A recent Los Angeles Times article suggests that I, as a humble Midwesterner, should be the sort of Joe Sixpack who savors star-spangled butt-rock groups. Perhaps I'm just confused about my musical loyalties because my state, Missouri, remains undecided, long after everyone stopped giving a fuck. Regardless, I've acquired copies of the new Nickelback and Hinder albums, and I've decided to embrace my "flyover" sensibilities by focusing only on the positive aspects of these
preposterous shitpiles populist masterpieces.
"Something in Your Mouth"
Nickelback opens Dark Horse with the line "got to meet the hottie with the million-dollar body," which prompted immediate laughter. Comic relief is a necessity in the Midwest when you're toiling at a grim task, like working long hours at a soon-to-be-eliminated factory job, or listening to an entire Nickelback record. Chad Kroeger's lyrical advocacy ("you look so much cuter with something in your mouth") means adult female thumbsuckers, previously categorized as retarded losers, might enjoy brief popularity, at least at strip clubs and redneck bars.
"Burn It to the Ground"
This song dilutes the main riff from Pantera's "Walk," like a weak stream of piss splattering Dimebag's grave. At least that's what I thought at first. Then I realized this appropriation might be another poignant tribute, and that Nickelback thinks it's being "heavy," which is adorable in a pathetic sort of way. The line "We got no class, no taste, no shirt and shit-faced" speaks to my primal Midwestern urge to parade topless through town while smearing livestock feces on my forehead.
"Gotta Be Somebody"
Kroeger's message ("everybody wants to know they're not alone") could really resonate with Midwestern youth. For example, a bright rural lad feels alienated from his pals, who devour Nickelback's sappy slow songs like the full bottle of maple syrup they drink with every morning helping of flapjacks. But if he rants on the Internet about how much "Gotta Be Somebody" sucks, another ostracized rube might express his camaraderie, and then another, until a substantial red-state resistance forms entirely on the platform of Nickelback disavowal.
"Next Go Round"
Kroeger proposes having sex while "hanging upside down." He also wants to wrestle in a Jell-O-filled tub for hours "without ever coming up." Of course, it's nauseating to imagine this pube-headed Neanderthal fucking anyone under any circumstances, but on the plus side, his halfwit fans might attempt these bizarre practices, leading to hilarious injuries and deaths: "Ribald Oklahoma couple encased in gelatin tomb like common fruit."
"Just to Get High"
"He was my best friend," croaks Kroeger in earnest-hick mode, but, alas, the drug-addled pal "pulled a knife on someone's wife" and committed some other conveniently rhyming crimes. This song could definitely help parents deal with their delinquent progeny, provided they push stop after it ends to prevent the kids from hearing about the never-ending bong party that starts a few tracks later. Some teens might be scared straight, fearful that a squiggle-maned troglodyte might mark their fatal overdoses with an embarrassing power ballad.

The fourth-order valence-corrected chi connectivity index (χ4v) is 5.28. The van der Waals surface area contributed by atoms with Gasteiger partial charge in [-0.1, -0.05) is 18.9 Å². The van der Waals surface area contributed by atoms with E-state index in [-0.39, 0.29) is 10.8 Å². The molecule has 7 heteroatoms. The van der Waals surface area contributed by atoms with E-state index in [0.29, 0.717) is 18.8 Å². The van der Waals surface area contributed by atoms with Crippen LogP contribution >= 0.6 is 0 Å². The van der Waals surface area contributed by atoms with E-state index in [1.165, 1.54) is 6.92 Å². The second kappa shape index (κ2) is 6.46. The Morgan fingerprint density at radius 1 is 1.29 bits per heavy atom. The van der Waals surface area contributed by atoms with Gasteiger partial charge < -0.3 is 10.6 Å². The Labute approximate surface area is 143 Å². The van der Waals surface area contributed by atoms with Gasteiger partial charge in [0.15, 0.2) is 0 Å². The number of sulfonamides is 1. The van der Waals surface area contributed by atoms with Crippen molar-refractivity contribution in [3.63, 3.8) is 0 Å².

"Sex is always the answer, it's never a question, cuz the answer's yes," Kroeger sings, using the kind of circular reasoning one might expect from a man who sucks his own dick. Nickelback explains the period-studded title thusly: "S" is for "simple need," "E" is for "ecstasy," "X" is "just to mark the spot." I fear that hearing Nickelback ramble so graphically about sex has permanently extinguished my carnal desires, but this, too, is fine, because now I can anticipate a social life free of chlamydia scares and inadvertent impregnations.
Bill Withers wrote a great soul song called "Use Me," to which this bullshit ("Makes me feel kinda sleazy/It's kinda cool because she already pleased me") bears no resemblance. This record contains other famously named songs ("Take It to the Limit," "Without You"), all of which are terrible originals. Hinder considerately forges its own hideous legacy without dragging other groups through the oozing slime in which it wallows.
"Up All Night"
"I'll let you know when the sexy dirty deed is done," leers scuzzy Hinder crooner Austin Winkler. Mercifully, this promised elaboration never materializes, because this is actually the last line of the song. Much as Hinder released multiple copies of its album artwork, some of which were pornographic, the group could eventually issue a remix featuring additional lascivious verses. This pay-per-view model keeps normal people from projectile vomiting upon accidental contact with Hinder's most appalling imagery. Still, I wish I could just shell out a few bucks and have the base-model album artwork and lyrical content erased from my memory.
"Take It to the Limit"
Mick Mars appears on this track, though given that he's been a Weekend at Bernie's corpse on Motley Crue's stage for years, it's hard to imagine him taking much of an active role in shaping this song. It's fortunate that Hinder didn't recruit a guest star that might have put a distinctive stamp on this tune, a songwriter who could out-gross lines like "there'd be nothing better than riding her forever." Say, someone like Chad fucking Kroeger.
"The Best Is Yet to Come"
"My first make-out session/I learned my first lesson/While trying to get to the next base," Winkler sings. "When I slipped passed (sic) her waist, she smacked my hand away/then I got a slap in the face." This might not seem like an evocative reminiscence, and the got-so-drunk-I-puked story might not move you either, but that's just because you can't hear the fucking "Time of Your Life" strings swelling behind his voice. Hinder deserves a little credit for swiping the phrase "make out" from emo dudes and placing it in a marginally less faggy context.